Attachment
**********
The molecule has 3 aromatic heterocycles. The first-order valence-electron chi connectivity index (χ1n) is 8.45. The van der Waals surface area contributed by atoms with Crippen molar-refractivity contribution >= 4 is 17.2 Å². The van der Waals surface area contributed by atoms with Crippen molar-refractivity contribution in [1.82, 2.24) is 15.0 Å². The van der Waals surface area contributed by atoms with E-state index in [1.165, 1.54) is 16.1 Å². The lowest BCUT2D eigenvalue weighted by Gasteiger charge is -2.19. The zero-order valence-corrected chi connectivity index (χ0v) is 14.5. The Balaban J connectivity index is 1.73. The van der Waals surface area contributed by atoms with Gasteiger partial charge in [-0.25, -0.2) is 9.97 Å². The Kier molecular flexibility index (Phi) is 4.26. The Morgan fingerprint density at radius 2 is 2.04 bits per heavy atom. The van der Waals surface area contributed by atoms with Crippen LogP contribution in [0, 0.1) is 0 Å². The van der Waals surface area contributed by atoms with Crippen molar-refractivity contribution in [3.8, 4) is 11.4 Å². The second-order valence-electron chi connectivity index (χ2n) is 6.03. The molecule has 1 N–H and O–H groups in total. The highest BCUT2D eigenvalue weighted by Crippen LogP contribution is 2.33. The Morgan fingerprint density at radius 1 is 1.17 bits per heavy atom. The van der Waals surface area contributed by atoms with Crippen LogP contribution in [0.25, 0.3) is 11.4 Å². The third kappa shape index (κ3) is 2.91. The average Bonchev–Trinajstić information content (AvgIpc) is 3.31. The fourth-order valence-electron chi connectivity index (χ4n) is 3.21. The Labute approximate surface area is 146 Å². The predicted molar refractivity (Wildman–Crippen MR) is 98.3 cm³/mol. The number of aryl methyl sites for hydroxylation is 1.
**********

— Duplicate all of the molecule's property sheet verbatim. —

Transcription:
The molecule has 3 aromatic heterocycles. The first-order valence-electron chi connectivity index (χ1n) is 8.45. The van der Waals surface area contributed by atoms with Crippen molar-refractivity contribution >= 4 is 17.2 Å². The van der Waals surface area contributed by atoms with Crippen molar-refractivity contribution in [1.82, 2.24) is 15.0 Å². The van der Waals surface area contributed by atoms with E-state index in [1.165, 1.54) is 16.1 Å². The lowest BCUT2D eigenvalue weighted by Gasteiger charge is -2.19. The zero-order valence-corrected chi connectivity index (χ0v) is 14.5. The Balaban J connectivity index is 1.73. The van der Waals surface area contributed by atoms with Gasteiger partial charge in [-0.25, -0.2) is 9.97 Å². The Kier molecular flexibility index (Phi) is 4.26. The Morgan fingerprint density at radius 2 is 2.04 bits per heavy atom. The van der Waals surface area contributed by atoms with Crippen LogP contribution in [0, 0.1) is 0 Å². The van der Waals surface area contributed by atoms with Crippen molar-refractivity contribution in [3.8, 4) is 11.4 Å². The second-order valence-electron chi connectivity index (χ2n) is 6.03. The molecule has 1 N–H and O–H groups in total. The highest BCUT2D eigenvalue weighted by Crippen LogP contribution is 2.33. The Morgan fingerprint density at radius 1 is 1.17 bits per heavy atom. The van der Waals surface area contributed by atoms with Crippen LogP contribution in [0.25, 0.3) is 11.4 Å². The third kappa shape index (κ3) is 2.91. The average Bonchev–Trinajstić information content (AvgIpc) is 3.31. The fourth-order valence-electron chi connectivity index (χ4n) is 3.21. The Labute approximate surface area is 146 Å². The predicted molar refractivity (Wildman–Crippen MR) is 98.3 cm³/mol. The number of aryl methyl sites for hydroxylation is 1.